The couples did not have marriage licenses, as the state�s Department of Health has ordered county clerks not to issue them to same-sex couples. While New York law makes it a misdemeanor for an official to marry a couple without a marriage license, it does not specify that the marriage is not valid. New York law also does not explicitly bar same-sex marriage.

West was charged under the statute on marrying without a license, each count carrying a possible $25-$500 fine and the suspension of his ability to perform marriages.

Two Unitarian Universalist ministers were also charged on March 15 when they took over for West. However, because they were not officials sworn to uphold the laws and constitution of the state, the fate of their prosecution was unclear.

�A minister who has no authority to make a marriage legally valid, how can you say they�ve broken the law?� asked Barbara Cox, a law professor from California.

�The Constitution�s promise of religious freedom, and the doctrine of �church autonomy� should permit clergy to officiate at religious ceremonies without state interference,� said Rabbi David Saperstein, director of the Religious Action Center of Reform Judaism.

Another individual spurred by Newsom�s act of justice-inspired defiance was Sandoval County, N.M., Clerk Victoria Dunlap, who in February issued licenses to 66 same-sex couples. New Mexico Attorney General Patricia Madrid ordered her to stop and declared the already-issued licenses invalid. But that state�s law does not specifically bar same-sex marriage.

�The legislature is not willing to meet and define it or do anything about it,� Dunlap said. �If I could see there was deliberation or anything going on, this wouldn�t be necessary. I imagine the answer would still be in the courts.�

On March 3, Multnomah County, Oregon, which contains the city of Portland, began issuing licenses to same-sex couples.

Two weeks later, Benton County commissioners voted to follow Multnomah�s lead. However, Oregon attorney general Hardy Myers threatened to sue the county if they began issuing licenses, so the commissioners instead voted to stop issuing any marriage licenses, whether to same-sex or opposite-sex couples.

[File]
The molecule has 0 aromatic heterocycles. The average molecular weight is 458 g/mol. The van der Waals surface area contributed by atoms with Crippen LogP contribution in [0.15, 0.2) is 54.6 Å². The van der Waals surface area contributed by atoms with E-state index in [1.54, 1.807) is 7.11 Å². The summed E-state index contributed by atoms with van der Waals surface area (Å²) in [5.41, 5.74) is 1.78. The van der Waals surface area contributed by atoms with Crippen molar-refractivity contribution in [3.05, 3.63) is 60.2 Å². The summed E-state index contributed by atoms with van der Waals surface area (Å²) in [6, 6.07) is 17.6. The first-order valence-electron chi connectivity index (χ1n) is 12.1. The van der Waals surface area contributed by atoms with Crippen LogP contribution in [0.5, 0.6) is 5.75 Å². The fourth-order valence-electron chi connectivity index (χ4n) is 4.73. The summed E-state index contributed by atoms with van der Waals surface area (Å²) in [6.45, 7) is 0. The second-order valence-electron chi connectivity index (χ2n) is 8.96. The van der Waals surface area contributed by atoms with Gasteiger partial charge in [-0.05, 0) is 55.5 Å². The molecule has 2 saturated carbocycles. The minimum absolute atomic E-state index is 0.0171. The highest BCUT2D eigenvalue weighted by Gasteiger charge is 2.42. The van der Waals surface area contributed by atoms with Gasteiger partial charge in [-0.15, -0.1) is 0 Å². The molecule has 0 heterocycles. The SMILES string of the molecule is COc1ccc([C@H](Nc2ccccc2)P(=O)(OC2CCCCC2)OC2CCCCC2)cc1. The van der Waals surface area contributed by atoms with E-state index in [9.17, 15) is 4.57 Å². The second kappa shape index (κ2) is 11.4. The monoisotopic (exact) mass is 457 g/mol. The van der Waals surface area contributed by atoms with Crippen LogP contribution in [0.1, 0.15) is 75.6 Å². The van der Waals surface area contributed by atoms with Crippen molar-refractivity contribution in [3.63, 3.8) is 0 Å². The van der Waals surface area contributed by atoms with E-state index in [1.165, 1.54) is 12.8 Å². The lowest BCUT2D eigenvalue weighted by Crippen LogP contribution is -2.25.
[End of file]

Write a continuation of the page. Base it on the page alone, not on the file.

A handful of suits regarding the legality of same-sex marriage were filed, but Oregon was one of 11 states that passed a constitutional amendment in the November elections, so those suits are being shifted from marriage to civil unions.

Asbury Park, New Jersey, deputy mayor James Bruno also brought his city into the controversy.

The Social Security Administration was refusing to accept marriage licenses for any couples from the affected areas during the periods marriages were being performed, meaning an unknown number of people could not take their spouse�s name on SSA records, including getting new Social Security cards.

The administration backed off that decision shortly before Christmas for New Paltz and Multnomah County, although the ability of newlyweds to use marriage licenses from Sandoval County, New Mexico and Asbury Park, New Jersey, was still being denied.

Most of Canada has marriage

North of the border, however, things were moving much more quickly, and in a more LGBT-affirmative direction.

Qu�bec�s highest court on March 19 upheld a lower court ruling that barring same-sex couples from marriage was a violation of the protections in the Charter of the Rights and Freedoms, the Canadian equivalent of the Bill of Rights.

Same-sex marriage had already been mandated by courts in Qu�bec, Ontario and British Columbia. The federal government under former Prime Minister Jean Chr�tien decided not to appeal the decisions to the Supreme Court of Canada, instead asking for the court�s opinion of draft legislation to legalize same-sex marriage across the nation.

A coalition of religious groups appealed the Qu�bec decision, intervening in place of the government, and were handed a stinging defeat by the province�s high court.

Prime Minister Paul Martin�s government, as well as organizations in favor of and opposed to same-sex marriage, testified before the Supreme Court of Canada on the draft legislation, before the court said in December that the bill passed constitutional muster.

In the last three months, five other Canadian provinces and territories had court decisions ruling that same-sex marriage must be legal. Eighty-seven percent of the Canadian population lives in these locations, which also include Saskatchewan, Nova Scotia, Manitoba, the Yukon, and the province of Newfoundland and Labrador, the most recent addition to the list.

The bill for full marriage nationwide in Canada is now before Parliament with passage expected this winter.